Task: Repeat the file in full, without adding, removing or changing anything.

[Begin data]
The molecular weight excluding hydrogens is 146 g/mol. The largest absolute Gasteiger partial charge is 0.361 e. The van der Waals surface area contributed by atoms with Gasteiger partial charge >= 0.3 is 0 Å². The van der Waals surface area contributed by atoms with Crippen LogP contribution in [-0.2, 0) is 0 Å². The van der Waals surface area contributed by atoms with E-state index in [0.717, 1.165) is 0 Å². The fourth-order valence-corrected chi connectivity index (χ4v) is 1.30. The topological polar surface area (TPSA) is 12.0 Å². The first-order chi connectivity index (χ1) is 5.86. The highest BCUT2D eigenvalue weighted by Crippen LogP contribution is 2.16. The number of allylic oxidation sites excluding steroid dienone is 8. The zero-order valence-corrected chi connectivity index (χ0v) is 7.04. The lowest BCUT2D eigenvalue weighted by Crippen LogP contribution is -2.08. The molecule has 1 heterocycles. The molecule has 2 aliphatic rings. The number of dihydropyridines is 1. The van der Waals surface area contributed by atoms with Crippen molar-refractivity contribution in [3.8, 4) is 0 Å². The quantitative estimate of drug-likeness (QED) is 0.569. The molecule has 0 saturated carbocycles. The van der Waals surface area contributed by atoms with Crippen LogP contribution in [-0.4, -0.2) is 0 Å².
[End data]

The molecular weight excluding hydrogens is 146 g/mol. The largest absolute Gasteiger partial charge is 0.361 e. The van der Waals surface area contributed by atoms with Gasteiger partial charge >= 0.3 is 0 Å². The van der Waals surface area contributed by atoms with Crippen LogP contribution in [-0.2, 0) is 0 Å². The van der Waals surface area contributed by atoms with E-state index in [0.717, 1.165) is 0 Å². The fourth-order valence-corrected chi connectivity index (χ4v) is 1.30. The topological polar surface area (TPSA) is 12.0 Å². The first-order chi connectivity index (χ1) is 5.86. The highest BCUT2D eigenvalue weighted by Crippen LogP contribution is 2.16. The number of allylic oxidation sites excluding steroid dienone is 8. The zero-order valence-corrected chi connectivity index (χ0v) is 7.04. The lowest BCUT2D eigenvalue weighted by Crippen LogP contribution is -2.08. The molecule has 1 heterocycles. The molecule has 2 aliphatic rings. The number of dihydropyridines is 1. The van der Waals surface area contributed by atoms with Crippen molar-refractivity contribution in [3.8, 4) is 0 Å². The quantitative estimate of drug-likeness (QED) is 0.569. The molecule has 0 saturated carbocycles. The van der Waals surface area contributed by atoms with Crippen LogP contribution in [-0.4, -0.2) is 0 Å².